After a very long and hard year I am excited to say graduation is here!!!!
I had 35 kids in my class (at one point 37 kids); 20 boys and 15 girls. For those of you who don’t know, anytime you have 20 boys in one room, there is chaos. I am glad to say I have survived though and even learned some lessons through these kids. Here are a few…
Lesson #1 from Joseph
-It is no fun to be the one polishing the silver but when it begins to shine you realize it was worth it all.
Joseph has been in my class for a year and half which has been plenty of time to teach me many lessons. It was not fun to be the one to teach him to eat with silverware, or to chase him down when he ran away from school. It was not fun to teach him females could be his authority and that singing “sexy lady” to the girls in the class was not appropriate. It was not fun to teach him not to bite and lick me- oh wait, I am still trying to teach that to him. It was not fun to try to teach him to read and write when he would only sit in his chair for about 3 minutes. It was not fun to teach him how to walk in a line without plowing over everyone or to play with out hurting the other kids. However it has been fun to watch him shine. He went from being unable to write his name to being able to read and speak whole sentences in English. It is heart warming to see him run and hug me and pick me up (yes, he is that big). He has brought me to tears many times because of his caring and loving heart and the way he helps his classmates. The first six months in my class he made me miserable BUT he is now one of my favorite students. You never know what is under all the dirt until you begin to polish but every child is worth the effort and Joseph has taught me that.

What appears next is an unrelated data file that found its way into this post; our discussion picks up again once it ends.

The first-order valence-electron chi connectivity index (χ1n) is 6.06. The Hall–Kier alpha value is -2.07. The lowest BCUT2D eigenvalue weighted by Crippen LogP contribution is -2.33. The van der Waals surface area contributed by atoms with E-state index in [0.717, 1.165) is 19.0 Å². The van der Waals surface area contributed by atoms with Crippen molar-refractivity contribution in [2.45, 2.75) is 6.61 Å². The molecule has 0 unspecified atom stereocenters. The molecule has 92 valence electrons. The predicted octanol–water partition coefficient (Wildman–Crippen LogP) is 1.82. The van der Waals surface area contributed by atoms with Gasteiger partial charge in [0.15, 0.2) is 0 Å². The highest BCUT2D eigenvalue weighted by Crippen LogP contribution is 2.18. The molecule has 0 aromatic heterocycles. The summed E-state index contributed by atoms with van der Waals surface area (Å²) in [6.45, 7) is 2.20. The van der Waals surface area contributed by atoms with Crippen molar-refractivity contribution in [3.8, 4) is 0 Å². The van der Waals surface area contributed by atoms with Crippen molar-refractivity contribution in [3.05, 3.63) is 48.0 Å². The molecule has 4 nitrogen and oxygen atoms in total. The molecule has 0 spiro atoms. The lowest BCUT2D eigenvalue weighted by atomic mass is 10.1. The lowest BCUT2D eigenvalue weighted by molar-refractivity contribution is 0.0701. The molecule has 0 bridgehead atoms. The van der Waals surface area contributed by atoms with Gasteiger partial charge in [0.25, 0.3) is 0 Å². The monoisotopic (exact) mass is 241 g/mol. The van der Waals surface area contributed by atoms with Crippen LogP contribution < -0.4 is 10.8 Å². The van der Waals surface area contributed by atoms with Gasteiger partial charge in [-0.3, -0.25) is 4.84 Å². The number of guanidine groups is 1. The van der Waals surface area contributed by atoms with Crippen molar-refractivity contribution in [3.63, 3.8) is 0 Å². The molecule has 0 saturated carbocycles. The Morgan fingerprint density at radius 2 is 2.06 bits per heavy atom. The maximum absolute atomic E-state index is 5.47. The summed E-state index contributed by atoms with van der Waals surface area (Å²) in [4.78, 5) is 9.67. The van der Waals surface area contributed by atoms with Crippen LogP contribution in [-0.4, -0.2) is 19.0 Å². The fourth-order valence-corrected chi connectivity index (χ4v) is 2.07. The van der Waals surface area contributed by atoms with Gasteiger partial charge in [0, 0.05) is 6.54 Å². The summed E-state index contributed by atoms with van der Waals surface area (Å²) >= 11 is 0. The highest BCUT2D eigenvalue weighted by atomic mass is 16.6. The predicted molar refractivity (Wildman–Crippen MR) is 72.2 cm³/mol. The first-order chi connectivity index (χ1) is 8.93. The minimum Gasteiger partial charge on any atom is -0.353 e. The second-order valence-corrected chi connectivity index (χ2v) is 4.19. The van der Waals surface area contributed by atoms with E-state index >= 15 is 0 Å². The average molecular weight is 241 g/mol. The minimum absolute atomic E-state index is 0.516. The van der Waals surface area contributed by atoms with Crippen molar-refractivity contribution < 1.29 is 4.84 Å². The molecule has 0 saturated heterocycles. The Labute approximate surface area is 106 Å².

Lesson #2 from Maycol
-Osmosis is possible.
He has slept through the majority of his year and half in my class and through no effort on his part he has somehow managed to learn to read. This has restored my belief in osmosis.
Lesson #3 from Kevin
– Big personalities come from little people.
One of the smallest in my class, this child has alternately made me laugh and want to ring his little neck. He has the longest stories in the world and continues to talk even in his sleep. He can make himself throw-up on command if he doesn’t like the food being served. On the other hand, he has the brightest smile, says the funniest things and is very wise for such a little man. He told me all year that he couldn’t obey me because he didn’t understand English and then one day he got a funny look on his face and said, “Huh, I guess I understand English now.” I am still waiting for him to obey though.
Lesson #4 from Hellen (and every other 5 year old)
-The cutest kids are those with no teeth.
Such a cute age between babyhood and being a big kid. That time passes so quickly before they lose that innocent look and begin to mature. I love this age!
Lesson #5 and #6 from Cesar
– Patience in a virtue and I need practice in it.
– Yelling never works, bribing rarely does but that “mom” look is very powerful.